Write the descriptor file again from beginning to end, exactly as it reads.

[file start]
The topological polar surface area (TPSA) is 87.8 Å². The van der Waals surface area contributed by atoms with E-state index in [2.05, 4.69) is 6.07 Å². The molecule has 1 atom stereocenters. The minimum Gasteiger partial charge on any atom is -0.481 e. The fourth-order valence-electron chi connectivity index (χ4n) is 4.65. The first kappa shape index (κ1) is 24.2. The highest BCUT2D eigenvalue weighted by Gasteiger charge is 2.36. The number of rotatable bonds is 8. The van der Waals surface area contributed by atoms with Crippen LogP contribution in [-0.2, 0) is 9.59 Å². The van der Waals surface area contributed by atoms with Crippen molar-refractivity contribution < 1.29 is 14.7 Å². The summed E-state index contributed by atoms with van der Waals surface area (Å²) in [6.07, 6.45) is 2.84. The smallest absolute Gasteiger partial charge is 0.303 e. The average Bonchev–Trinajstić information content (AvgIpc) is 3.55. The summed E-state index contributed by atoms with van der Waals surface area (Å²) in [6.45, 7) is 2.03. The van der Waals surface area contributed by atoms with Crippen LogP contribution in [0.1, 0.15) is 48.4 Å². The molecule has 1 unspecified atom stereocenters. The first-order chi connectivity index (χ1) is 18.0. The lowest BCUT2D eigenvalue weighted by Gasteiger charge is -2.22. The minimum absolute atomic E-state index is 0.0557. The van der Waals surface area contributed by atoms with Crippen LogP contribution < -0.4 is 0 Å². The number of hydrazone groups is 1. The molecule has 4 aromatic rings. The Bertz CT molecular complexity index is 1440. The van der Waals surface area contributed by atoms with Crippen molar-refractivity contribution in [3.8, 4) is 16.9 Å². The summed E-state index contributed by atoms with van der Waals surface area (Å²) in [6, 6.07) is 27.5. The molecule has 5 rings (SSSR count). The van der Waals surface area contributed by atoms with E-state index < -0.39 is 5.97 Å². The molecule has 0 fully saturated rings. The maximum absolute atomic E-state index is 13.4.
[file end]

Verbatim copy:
The topological polar surface area (TPSA) is 87.8 Å². The van der Waals surface area contributed by atoms with E-state index in [2.05, 4.69) is 6.07 Å². The molecule has 1 atom stereocenters. The minimum Gasteiger partial charge on any atom is -0.481 e. The fourth-order valence-electron chi connectivity index (χ4n) is 4.65. The first kappa shape index (κ1) is 24.2. The highest BCUT2D eigenvalue weighted by Gasteiger charge is 2.36. The number of rotatable bonds is 8. The van der Waals surface area contributed by atoms with Crippen LogP contribution in [-0.2, 0) is 9.59 Å². The van der Waals surface area contributed by atoms with Crippen molar-refractivity contribution < 1.29 is 14.7 Å². The summed E-state index contributed by atoms with van der Waals surface area (Å²) in [6.07, 6.45) is 2.84. The smallest absolute Gasteiger partial charge is 0.303 e. The average Bonchev–Trinajstić information content (AvgIpc) is 3.55. The summed E-state index contributed by atoms with van der Waals surface area (Å²) in [6.45, 7) is 2.03. The van der Waals surface area contributed by atoms with Crippen LogP contribution in [0.1, 0.15) is 48.4 Å². The molecule has 1 unspecified atom stereocenters. The first-order chi connectivity index (χ1) is 18.0. The lowest BCUT2D eigenvalue weighted by Gasteiger charge is -2.22. The minimum absolute atomic E-state index is 0.0557. The van der Waals surface area contributed by atoms with Crippen LogP contribution < -0.4 is 0 Å². The number of hydrazone groups is 1. The molecule has 4 aromatic rings. The Bertz CT molecular complexity index is 1440. The van der Waals surface area contributed by atoms with Crippen molar-refractivity contribution in [3.8, 4) is 16.9 Å². The summed E-state index contributed by atoms with van der Waals surface area (Å²) in [6, 6.07) is 27.5. The molecule has 5 rings (SSSR count). The van der Waals surface area contributed by atoms with E-state index < -0.39 is 5.97 Å². The molecule has 0 fully saturated rings. The maximum absolute atomic E-state index is 13.4.